Culture Construction

"In most organizational change efforts, it is much easier to draw on the strengths of the culture than to overcome the constraints by changing the culture.” — Edgar Schein

“Interestingly, water in a bottle never knows that the bottle gives him the shape, same like those people in the system!!” — G.S. Sreekiran

"If behavior were controlled by the logical mind, then the world would only need one self-help book." — Karen Phelan

What is your real culture?

While most companies have a set of values and a mission statement of what they want to be, often the reality of daily corporate life is very different. Conducting surveys and assessments to determine your organization's personality often does not affect how your organization behaves. While insightful, they rarely prompt meaningful actions.

This is because of the knowing/doing gap. Human behavior is not determined by logic and reasoning. Most of our behavior is subconscious, like driving a car and brushing our teeth. The way we listen in meetings, react to unexpected events, and respond to our colleagues' feedback all have their roots in our subconscious habits. Therefore it is very difficult to reason, communicate, and explain your way to new behaviors.

Steve Jobs recognized that these habits determined the culture of the organization. He observed that innovation occurred when Apple employees had chance encounters and exchanged ideas. For that reason, when he built the Cupertino buildings, he designed the traffic flow and common areas to maximize employees' mingling.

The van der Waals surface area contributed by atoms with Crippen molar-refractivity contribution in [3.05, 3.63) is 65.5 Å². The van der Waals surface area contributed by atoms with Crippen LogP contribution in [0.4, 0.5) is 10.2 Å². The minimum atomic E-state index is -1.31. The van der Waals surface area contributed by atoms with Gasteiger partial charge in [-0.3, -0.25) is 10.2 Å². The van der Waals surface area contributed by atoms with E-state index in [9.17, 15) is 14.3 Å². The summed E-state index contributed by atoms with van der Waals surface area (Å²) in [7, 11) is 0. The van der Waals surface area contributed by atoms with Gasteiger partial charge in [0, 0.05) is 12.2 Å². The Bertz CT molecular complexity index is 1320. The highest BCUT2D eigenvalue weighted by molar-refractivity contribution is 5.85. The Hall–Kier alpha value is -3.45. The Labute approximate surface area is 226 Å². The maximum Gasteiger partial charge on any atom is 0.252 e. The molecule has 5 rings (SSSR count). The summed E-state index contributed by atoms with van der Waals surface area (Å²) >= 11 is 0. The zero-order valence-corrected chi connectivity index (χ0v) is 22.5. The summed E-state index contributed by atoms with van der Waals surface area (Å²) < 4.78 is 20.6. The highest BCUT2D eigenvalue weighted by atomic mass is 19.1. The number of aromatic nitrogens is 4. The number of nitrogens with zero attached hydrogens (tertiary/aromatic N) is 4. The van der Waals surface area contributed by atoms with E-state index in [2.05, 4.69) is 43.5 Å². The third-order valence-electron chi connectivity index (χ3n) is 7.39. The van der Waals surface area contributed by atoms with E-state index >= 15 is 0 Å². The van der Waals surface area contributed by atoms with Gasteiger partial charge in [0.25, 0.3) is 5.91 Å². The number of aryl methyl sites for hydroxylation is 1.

Constructing a culture through daily habits

Meetings, conference calls, emails and texts consume the majority of an employee's day. How people behave in these situations determines your culture, not the value statement on the wall. Fortunately, you don't have to design a new building. Just changing a few simple habits can lead to major organizational culture changes.

Do you want a culture of learning? Then you need make feedback and reflection part of your every day. For instance, end every meeting with what went well and what didn't and offer weekly razzie prizes for the worst emails. Do you want to be more action-oriented? Phrase questions and concerns as action steps to investigate further. What about being more innovative? Create opportunities for employees to mingle and use creativity aids in your meetings, like our Act like a Leader cards.

By analyzing the daily habits of your organization and replacing them with the ones you want, you can construct a desired culture quickly and easily.

Our Culture Construction Method:
Step 1: Ethnographic Studies

Our Culture Construction Method:
Step 2: New Behavior Workshops

Our Culture Construction Method:
Step 3: Rollout and Feedback

Our Culture Construction Method:
Step 4: Plan Future Steps

Ethnographic Studies of Habits

We observe meetings, conference calls, and daily interactions to determine the common behaviors that make the existing culture. We also note behavioral norms.

New Behavior Workshops

We compare the results of step 1 to where the organization wants to be and hold workshops to determine the new habits and norms to implement.

Rollout and Feedback

Sometimes called trial and error, habits are introduced one or two at a time, because trying things out and learning from them is the best way to adapt and innovate.

Plans forward

Based on the results of steps 2 and 3, we develop a list of potential habits and behaviors to experiment with in the future.

Our Services

We focus on the areas that have the biggest impact on organizations. Our solutions are simple, intuitive, and often fun to implement because they utilize people's natural strengths.